In Old Faithful, it's quoted that Sir Handel thinks that Skarloey is the "best engine in the world". Yeah, try picturing that in your mind 15 books later...
While on the topic, in Very Old Engines, we see Peter Sam in a state of panic when he hears that engine dukes were scrapped. Skarloey seems to take this as a joke, and we don't know how Sir Handel took the whole thing. What had Sir Handel come to?
Small Railway Engines begins by explaining that the Fat Controller has obtained a new source of weed-killing ballast (for which the Small Railway was built): waste stone from a closed lead mine. Considering how toxic lead waste is, one wonders if the Fat Controller had a massive cleanup on his hands after a few years.
In Toby The Tram Engine, Henrietta barely escapes being a henhouse. Guess what Bulgy's made into in book 24...
Iconic Character, Forgotten Title: Commonly called "Thomas the Tank Engine" after the show became popular. It doesn't help the merchandising between the two products sometimes interchanges and some versions of the original novels are even released officially with the Thomas moniker.
Nightmare Fuel: Many of the books about scrapping, even Edward the Blue Engine, seem to traumatize steam lovers.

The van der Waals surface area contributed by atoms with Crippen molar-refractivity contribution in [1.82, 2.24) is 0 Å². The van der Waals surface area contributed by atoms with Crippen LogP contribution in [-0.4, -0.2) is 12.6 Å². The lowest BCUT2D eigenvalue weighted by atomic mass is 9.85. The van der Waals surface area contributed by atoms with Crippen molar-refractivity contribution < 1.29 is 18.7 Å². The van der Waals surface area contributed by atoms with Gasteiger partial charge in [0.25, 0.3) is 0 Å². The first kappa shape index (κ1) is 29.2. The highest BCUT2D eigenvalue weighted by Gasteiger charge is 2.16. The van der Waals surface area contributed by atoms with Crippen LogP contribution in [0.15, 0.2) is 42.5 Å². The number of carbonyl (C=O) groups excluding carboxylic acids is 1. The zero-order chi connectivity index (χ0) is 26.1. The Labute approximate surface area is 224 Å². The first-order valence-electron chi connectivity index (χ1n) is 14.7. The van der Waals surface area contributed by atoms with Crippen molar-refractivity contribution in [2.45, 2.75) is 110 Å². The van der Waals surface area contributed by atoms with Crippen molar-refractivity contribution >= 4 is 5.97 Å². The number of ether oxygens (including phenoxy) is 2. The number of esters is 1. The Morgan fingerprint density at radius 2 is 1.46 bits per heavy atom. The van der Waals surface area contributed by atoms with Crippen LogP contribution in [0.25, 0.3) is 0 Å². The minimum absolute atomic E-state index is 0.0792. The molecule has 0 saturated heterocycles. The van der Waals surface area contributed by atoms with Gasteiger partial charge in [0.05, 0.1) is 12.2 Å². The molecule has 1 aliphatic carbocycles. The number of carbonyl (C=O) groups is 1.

Ron the Death Eater: An example for a character that didn't appear much, 98462 was stated by Reverend Awdry to have been sent away because he was rude and nasty. In Trainz-based Thomas fan videos, 98462 is often derailed into an Ax-Crazy psychopath named Alfred who murders (or tries to murder) other engines.
This trope was partly why Christopher Awdry didn't like the story "Drip Tank" due to it involving an outdated phrase, and for this reason, remained unadapted in the TV series (in a book that was created specifically to adapt stories into episodes).
Villain Decay / Time Marches On: In the 1960s, books like Stepney the Bluebell Engine and Enterprising Engines dealt with the subject of Modernisation; in the former, Percy goes as far as to demonize controllers on the mainland, only for Awdry to set the record straight in the foreword by saying British Railways officials are not cruel, and are in fact supportive of the preservation movement. Examples are shown in Enterprising Engines among the controllers who helped keep Oliver, Toad, and Isabel safe. In James and the Diesel Engines, published in 1984, a visiting diesel notes that on BR, "steam engines are kept in their proper places, and aren't allowed out on the mainline without special permission". (referring to the red tape surrounding steam-hauled railtours that has only become stricter as the years passed, due to evolving railway safety standards and environmental laws.)